In this case, a trained caregiver can offer inclusive services to help your loved one stave off cognitive decline and troubling physical condition, and lead a normal life in golden years while aging in place with cherished memories and family.

Why do some Dementia patients talk non stop?

You, like many family members and caregivers of people with dementia symptoms, often feel drained after listening to the elderly dementia patient sense talk for hours on end, and sometimes, they do not even make sense of what they say.

If you are wondering why they have become so chatty all of a sudden, there are a couple of explanations that you might want to go over.

The underlying cause for your elderly adult behaving like a compulsive talker is because they see you as the one who is always leading the conversation. They have a deep need to engage with you, but, they also have this drive to remain in charge of the conversation or else they often feel anxious, stupid, and even depressed.

This is also one of the reasons why dementia patient often tasks about old stories that they remember; it is because they can have dialogues with other people instead of being the one who is listening to someone all the time.

As the patient goes through advanced dementia, cognitive impairment is inevitable and communication abilities decline. As the caregiver, you can encourage even small attempts by the dementia patient at social interactions as these are crucial for maintaining relationships and preventing feelings of loneliness.

How can you encourage a dementia patient in severe dementia stages to communicate better?

When a person with moderate to severe dementia starts showing signs do wanting to talk, you can respond at certain times by asking to elaborate further. This is a supportive method that lets them know you want to talk with them.

Now, as a family member or family caregiver, you can also have someone take videos of them reminiscing about old times. This is because Dementia patients will gradually lose their ability to repeat stories. In the meantime, the videos you captured may even provide important personal information that will be helpful throughout your caregiving journey.

The best thing you can do is to listen to a loved one’s stories so that you and the whole family get to know the patient better. this is a great way of reestablishing connections.

listening to a dementia patient

Repeating things, again and again, is also a sign of worsening dementia.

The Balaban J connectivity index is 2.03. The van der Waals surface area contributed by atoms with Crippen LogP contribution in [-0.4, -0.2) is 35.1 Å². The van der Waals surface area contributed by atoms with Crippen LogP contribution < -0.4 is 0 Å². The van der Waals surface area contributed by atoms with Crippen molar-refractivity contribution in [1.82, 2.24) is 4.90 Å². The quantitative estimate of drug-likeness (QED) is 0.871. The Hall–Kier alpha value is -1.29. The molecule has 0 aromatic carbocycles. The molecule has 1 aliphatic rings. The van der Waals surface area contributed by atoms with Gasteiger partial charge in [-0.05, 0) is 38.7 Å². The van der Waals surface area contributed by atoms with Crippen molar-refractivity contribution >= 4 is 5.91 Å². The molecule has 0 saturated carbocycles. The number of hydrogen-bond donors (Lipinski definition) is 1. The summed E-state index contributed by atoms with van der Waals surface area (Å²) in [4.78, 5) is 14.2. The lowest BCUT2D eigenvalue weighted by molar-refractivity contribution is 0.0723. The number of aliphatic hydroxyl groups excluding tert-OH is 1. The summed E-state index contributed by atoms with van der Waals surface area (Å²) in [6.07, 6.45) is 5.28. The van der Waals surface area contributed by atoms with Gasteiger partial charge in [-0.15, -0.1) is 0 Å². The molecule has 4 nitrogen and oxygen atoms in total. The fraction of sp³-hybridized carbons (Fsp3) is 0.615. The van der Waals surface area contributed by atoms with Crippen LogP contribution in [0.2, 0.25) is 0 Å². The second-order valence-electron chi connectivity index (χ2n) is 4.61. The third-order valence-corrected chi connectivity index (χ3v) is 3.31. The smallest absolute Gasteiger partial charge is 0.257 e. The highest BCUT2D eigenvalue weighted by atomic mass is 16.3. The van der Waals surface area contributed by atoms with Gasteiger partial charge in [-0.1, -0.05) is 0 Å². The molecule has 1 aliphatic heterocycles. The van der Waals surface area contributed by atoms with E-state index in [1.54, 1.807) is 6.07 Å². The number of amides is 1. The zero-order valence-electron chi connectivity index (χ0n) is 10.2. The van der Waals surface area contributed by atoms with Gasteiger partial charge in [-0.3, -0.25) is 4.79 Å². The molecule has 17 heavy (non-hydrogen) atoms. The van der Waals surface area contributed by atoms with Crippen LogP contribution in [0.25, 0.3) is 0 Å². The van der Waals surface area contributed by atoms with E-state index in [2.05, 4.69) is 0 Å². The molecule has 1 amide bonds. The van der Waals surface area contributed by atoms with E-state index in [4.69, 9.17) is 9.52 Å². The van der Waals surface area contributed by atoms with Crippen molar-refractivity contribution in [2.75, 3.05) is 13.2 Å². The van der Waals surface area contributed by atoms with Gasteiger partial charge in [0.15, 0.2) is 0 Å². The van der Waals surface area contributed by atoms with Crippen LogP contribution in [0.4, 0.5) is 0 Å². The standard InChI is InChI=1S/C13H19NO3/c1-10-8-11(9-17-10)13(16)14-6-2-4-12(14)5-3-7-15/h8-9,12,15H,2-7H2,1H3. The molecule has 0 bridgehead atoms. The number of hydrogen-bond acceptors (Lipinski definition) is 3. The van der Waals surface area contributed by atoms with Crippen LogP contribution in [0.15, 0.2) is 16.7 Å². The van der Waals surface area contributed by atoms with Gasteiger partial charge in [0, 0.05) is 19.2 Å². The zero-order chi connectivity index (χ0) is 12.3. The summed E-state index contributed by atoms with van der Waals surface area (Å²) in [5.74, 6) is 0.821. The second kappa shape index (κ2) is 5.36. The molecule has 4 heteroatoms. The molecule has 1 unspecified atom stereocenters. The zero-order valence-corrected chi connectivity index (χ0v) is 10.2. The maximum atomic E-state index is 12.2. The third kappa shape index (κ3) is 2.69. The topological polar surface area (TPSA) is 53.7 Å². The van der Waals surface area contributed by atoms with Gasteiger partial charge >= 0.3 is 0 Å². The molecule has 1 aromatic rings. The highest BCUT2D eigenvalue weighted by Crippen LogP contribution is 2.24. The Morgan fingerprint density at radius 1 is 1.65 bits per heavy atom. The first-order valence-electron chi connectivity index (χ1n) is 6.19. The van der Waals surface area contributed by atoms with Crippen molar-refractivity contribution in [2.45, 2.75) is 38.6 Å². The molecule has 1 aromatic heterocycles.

Dementia patients’ brains are incapable of remembering things that have already been saying. If the cognitive decline is a factor, it’s likely that the repetition will only get worse, so mastering empathy and self-control is paramount for dementia caregivers.

Research suggests that verbal repetition is more common among individuals in the earlier stages of dementia and among those with Alzheimer’s disease versus other types of dementia.

Elderly patients with dementia will often repeat a word, statement, question, or activity over and over. While this type of behavior is usually harmless for the person with dementia, it can be annoying and stressful to caregivers. Sometimes the behavior is triggered by anxiety, boredom, fear, or environmental factors.

What can you do as a caregiver?

It is truly a hard time for the family members and caregivers, but there are certain things you can do to provide reassurance and comfort:

One is, you can try distracting the patient with a snack or activity. Give them their favorite snack to munch on, or play the music that they love. You can even ask them to help in small chores like folding laundry.

The next thing is to avoid reminding them that they just asked the same question. For instance, if they somehow got it into their head that they had a doctor’s appointment, and keep asking when to go even after you said they don’t need to, you can simply say that the doctor called in a couple of minutes ago to say that they are not expected to visit until next week.

Thirdly, if your elderly loved one with dementia keeps asking about the time to go to an event, don’t discuss plans until immediately prior to an event.

Learn to recognize certain behaviors. An agitated state or pulling at clothing, for example, could indicate a need to use the bathroom.

We understand how trying and difficult it can be to accommodate a dementia patient’s incessant chatter and the volley of questions, but the key is to understand that the reason they are behaving this way is because of a disease and that it can happen to you too as you get older.

About Aswathy Suresh